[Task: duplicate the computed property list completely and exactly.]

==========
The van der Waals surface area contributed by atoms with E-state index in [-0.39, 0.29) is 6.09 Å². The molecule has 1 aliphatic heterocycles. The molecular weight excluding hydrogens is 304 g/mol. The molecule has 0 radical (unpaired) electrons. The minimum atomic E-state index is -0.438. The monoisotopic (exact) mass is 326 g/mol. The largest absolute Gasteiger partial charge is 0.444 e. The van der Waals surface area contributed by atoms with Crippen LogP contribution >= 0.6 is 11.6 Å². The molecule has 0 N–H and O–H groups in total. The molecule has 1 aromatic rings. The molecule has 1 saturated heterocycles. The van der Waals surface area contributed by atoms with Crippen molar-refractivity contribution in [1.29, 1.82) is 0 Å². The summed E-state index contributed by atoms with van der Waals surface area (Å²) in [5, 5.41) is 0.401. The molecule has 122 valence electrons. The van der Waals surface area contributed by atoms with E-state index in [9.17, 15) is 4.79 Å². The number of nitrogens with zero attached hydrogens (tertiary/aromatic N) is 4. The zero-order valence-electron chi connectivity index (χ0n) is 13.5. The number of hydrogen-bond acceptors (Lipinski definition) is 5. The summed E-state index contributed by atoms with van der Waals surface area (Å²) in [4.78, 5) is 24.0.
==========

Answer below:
The van der Waals surface area contributed by atoms with E-state index in [-0.39, 0.29) is 6.09 Å². The molecule has 1 aliphatic heterocycles. The molecular weight excluding hydrogens is 304 g/mol. The molecule has 0 radical (unpaired) electrons. The minimum atomic E-state index is -0.438. The monoisotopic (exact) mass is 326 g/mol. The largest absolute Gasteiger partial charge is 0.444 e. The van der Waals surface area contributed by atoms with Crippen LogP contribution >= 0.6 is 11.6 Å². The molecule has 0 N–H and O–H groups in total. The molecule has 1 aromatic rings. The molecule has 1 saturated heterocycles. The van der Waals surface area contributed by atoms with Crippen molar-refractivity contribution in [1.29, 1.82) is 0 Å². The summed E-state index contributed by atoms with van der Waals surface area (Å²) in [5, 5.41) is 0.401. The molecule has 122 valence electrons. The van der Waals surface area contributed by atoms with E-state index in [9.17, 15) is 4.79 Å². The number of nitrogens with zero attached hydrogens (tertiary/aromatic N) is 4. The zero-order valence-electron chi connectivity index (χ0n) is 13.5. The number of hydrogen-bond acceptors (Lipinski definition) is 5. The summed E-state index contributed by atoms with van der Waals surface area (Å²) in [4.78, 5) is 24.0.